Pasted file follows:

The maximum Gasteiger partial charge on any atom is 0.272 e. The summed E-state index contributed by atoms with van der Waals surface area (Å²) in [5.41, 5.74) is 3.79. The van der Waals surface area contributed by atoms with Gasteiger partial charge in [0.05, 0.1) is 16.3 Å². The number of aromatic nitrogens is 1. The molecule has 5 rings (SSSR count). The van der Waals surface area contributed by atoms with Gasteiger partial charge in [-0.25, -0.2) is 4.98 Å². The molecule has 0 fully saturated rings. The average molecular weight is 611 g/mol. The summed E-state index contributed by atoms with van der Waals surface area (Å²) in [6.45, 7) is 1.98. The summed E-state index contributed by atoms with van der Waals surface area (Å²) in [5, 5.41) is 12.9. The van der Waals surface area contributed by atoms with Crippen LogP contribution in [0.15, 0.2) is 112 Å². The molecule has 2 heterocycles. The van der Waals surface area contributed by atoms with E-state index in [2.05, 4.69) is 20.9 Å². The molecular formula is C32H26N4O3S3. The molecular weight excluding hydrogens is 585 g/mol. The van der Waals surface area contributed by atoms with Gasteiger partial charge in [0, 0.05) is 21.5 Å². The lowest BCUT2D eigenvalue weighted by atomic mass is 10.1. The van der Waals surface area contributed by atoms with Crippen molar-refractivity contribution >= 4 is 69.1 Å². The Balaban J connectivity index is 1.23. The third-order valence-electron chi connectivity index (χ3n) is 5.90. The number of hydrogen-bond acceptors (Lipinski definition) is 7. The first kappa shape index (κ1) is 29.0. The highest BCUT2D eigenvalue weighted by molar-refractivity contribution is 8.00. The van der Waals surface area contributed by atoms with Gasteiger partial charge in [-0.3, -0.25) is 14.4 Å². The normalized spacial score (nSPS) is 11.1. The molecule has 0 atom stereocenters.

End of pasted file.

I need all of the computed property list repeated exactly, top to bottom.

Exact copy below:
The maximum Gasteiger partial charge on any atom is 0.272 e. The summed E-state index contributed by atoms with van der Waals surface area (Å²) in [5.41, 5.74) is 3.79. The van der Waals surface area contributed by atoms with Gasteiger partial charge in [0.05, 0.1) is 16.3 Å². The number of aromatic nitrogens is 1. The molecule has 5 rings (SSSR count). The van der Waals surface area contributed by atoms with Gasteiger partial charge in [-0.25, -0.2) is 4.98 Å². The molecule has 0 fully saturated rings. The average molecular weight is 611 g/mol. The summed E-state index contributed by atoms with van der Waals surface area (Å²) in [6.45, 7) is 1.98. The summed E-state index contributed by atoms with van der Waals surface area (Å²) in [5, 5.41) is 12.9. The van der Waals surface area contributed by atoms with Crippen LogP contribution in [0.15, 0.2) is 112 Å². The molecule has 2 heterocycles. The van der Waals surface area contributed by atoms with E-state index in [2.05, 4.69) is 20.9 Å². The molecular formula is C32H26N4O3S3. The molecular weight excluding hydrogens is 585 g/mol. The van der Waals surface area contributed by atoms with Gasteiger partial charge in [0, 0.05) is 21.5 Å². The lowest BCUT2D eigenvalue weighted by atomic mass is 10.1. The van der Waals surface area contributed by atoms with Crippen molar-refractivity contribution >= 4 is 69.1 Å². The Balaban J connectivity index is 1.23. The third-order valence-electron chi connectivity index (χ3n) is 5.90. The number of hydrogen-bond acceptors (Lipinski definition) is 7. The first kappa shape index (κ1) is 29.0. The highest BCUT2D eigenvalue weighted by molar-refractivity contribution is 8.00. The van der Waals surface area contributed by atoms with Gasteiger partial charge in [-0.3, -0.25) is 14.4 Å². The normalized spacial score (nSPS) is 11.1. The molecule has 0 atom stereocenters.